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into. I wish to confine these few observations to the present state and prospects of our schools.

4. We assemble, then, in our schools large numbers of boys, newly come from their homes, with all sorts of characters, corresponding with the varieties of their early training. They generally go to school at seven or eight years of age. Most frequently, they first go to a preparatory, and afterwards to a more advanced school. With one, or two, or sometimes more changes, they commonly (those of them particularly who are destined for the Universities) remain under school training for ten or eleven years, from the age of seven or eight to eighteen or nineteen. What then is the provision, and what are the means, whereby the tendencies of moral evil in these assemblages of boys are to be prevented? How are we to infuse the religious principle into these communities in such manner and degree as to check, and by degrees to control the effects of contagious sin? What course can be laid out, whereby the well-trained boys may be helped forward in a continually strengthening habit of holiness, and the ill-trained boys be put under a

new and sound religious training, so as to find truer fathers in their teachers than in their natural parents? It is impossible to deny that there is no general course of training of this kind. It is beyond a question, that great as is the care taken of boys in particular schools, by the personal piety and conscientiousness of individual schoolmasters, there is not, nor has been (at least for a vast number of years), any general, uniform, effective system recognized and pursued, under which the whole of our youth has been regularly and religiously trained. For many years it was held that such training, at least in schools, was unnecessary, perhaps undesirable; and the fear of enthusiasm or melancholy among young people, and the danger of methodistical principles of doctrine growing among them, if they should be early turned to thoughts of religion, were sufficient to check all efforts to help them in gaining the strong personal piety which was requisite to keep them clear of youthful sins. The teacher threw the responsibility upon the parent, and the parent threw it back upon the teacher. The sort of

doctrine current in our pulpits during the same period fell in with these tendencies. Religion being treated as a matter "between a person's conscience and his God" lost so many of the true helps, which God's goodness had provided for it in the Church, that it languished, and, to a great extent, lost its hold upon the generation.

5. As I have already said, I believe that the true remedy for these great mischiefs is a very deep one: that it must be applied by the true Church piety of fathers and mothers, in the secret inward government of their infant children; and that until this absolute reformation, with all the other changes that it involves, takes place among us, we shall still be, in great degree, the self-satisfied, unhumbled, superficial people that we now are; who allow sin and irreverence to be rampant and unchecked among us, who will not put up with, nor bear the discipline which Christ hath ordained to keep His Church pure, who refuse the faithful voice of holy preaching, who will have imperfection for our standard, and worldly maxims for our rule of life, and who, meanwhile, boast of ourselves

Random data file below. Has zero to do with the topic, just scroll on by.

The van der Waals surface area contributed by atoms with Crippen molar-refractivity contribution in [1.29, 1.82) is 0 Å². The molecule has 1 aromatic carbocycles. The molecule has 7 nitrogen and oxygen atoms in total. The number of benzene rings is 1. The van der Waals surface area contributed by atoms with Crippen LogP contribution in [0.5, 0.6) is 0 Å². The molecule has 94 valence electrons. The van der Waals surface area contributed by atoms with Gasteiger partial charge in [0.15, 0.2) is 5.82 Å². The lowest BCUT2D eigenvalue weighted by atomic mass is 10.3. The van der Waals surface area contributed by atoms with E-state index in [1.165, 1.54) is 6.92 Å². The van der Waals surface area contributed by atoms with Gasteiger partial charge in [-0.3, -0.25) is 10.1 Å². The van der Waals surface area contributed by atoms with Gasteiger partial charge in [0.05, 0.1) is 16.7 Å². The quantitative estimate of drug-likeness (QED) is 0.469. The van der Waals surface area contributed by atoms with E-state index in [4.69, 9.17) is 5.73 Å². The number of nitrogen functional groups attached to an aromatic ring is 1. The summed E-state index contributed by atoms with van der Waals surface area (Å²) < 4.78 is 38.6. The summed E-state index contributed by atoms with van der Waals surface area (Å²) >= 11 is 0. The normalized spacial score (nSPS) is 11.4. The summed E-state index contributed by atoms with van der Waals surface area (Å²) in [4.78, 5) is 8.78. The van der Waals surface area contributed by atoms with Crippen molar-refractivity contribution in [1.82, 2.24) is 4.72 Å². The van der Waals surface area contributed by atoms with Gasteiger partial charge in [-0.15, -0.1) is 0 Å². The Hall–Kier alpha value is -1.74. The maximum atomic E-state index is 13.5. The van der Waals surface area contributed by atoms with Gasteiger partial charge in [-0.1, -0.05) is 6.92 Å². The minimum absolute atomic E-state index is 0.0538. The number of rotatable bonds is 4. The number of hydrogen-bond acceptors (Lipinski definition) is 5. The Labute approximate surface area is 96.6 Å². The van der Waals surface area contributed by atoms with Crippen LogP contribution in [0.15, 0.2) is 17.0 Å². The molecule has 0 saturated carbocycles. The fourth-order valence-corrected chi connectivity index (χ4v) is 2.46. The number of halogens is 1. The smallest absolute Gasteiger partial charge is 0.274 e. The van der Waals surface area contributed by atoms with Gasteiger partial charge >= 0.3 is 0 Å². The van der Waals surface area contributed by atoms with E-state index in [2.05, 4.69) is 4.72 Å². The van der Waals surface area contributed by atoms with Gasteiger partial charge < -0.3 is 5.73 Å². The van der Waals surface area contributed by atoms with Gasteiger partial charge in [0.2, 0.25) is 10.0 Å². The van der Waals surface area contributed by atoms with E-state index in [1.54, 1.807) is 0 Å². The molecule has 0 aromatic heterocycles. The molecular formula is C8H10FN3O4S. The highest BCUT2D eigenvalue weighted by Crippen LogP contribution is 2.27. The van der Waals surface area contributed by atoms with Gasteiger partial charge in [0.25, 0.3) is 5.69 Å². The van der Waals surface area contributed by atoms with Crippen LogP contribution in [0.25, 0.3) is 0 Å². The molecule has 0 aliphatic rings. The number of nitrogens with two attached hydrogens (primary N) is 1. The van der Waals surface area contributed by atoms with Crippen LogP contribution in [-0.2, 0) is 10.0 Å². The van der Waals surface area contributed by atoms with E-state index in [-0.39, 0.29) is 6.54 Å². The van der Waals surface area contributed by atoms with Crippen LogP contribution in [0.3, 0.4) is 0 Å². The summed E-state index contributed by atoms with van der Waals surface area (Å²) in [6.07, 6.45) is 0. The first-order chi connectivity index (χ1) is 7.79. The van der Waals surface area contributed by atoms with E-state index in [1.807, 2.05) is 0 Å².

as the purest, the truest, the holiest, the model Churchmen of Christendom.

I would, however, venture to suggest that we have already one means in our hands, which is capable of being used with much more power than it is used now, and which might at once, and without disturbance or difficulty, be restored to very great efficacy and importance. I mean Confirmation. Confirmation might be, and may be (what in the later ages of the Church it has been designed to be), THE STRENGTH OF BOYHOOD. Separated in time from holy Baptism by an adequate authority and consent of the Church of God, it has been set, as it were, to occupy the very ground, and to meet the very dangers, of which I have been speaking.

It is not my duty to speak of our towns and villages, our rare Confirmations, our troops of young people making holiday from distant parishes, the sadness of our Clergy at such times;— (did ever a careful Clergyman come away from a Confirmation, as now administered, otherwise than sad and fearful?),-I would only say, that I believe these words to be most fully and truly


applicable to these cases also; but I wish to speak only of our schools, our public schools, our schools for the upper classes; and of them I confidently say, that great benefit would at once ensue, if Confirmation, and the preparation for it, were, under Episcopal sanction, made to be a much more prominent, characteristic, and important subject of school interest than heretofore.

6. Infancy may be called the age of Baptism. Newly come from the font, and still under the care and instruction of their parents (and long may it be before the spreading of infant-schools among the higher classes of society dries up the fountains of filial love and Christian morality in our families!) little children are fitly surrounded with the lessons and thoughts which belong to their Baptism. If I may venture to adapt the beautiful language of the most thoughtful of poets,

"Not in entire forgetfulness,

And not in utter nakedness,

But trailing clouds of glory do they come
From God, who is their home:

Heaven lies about them in their infancy!

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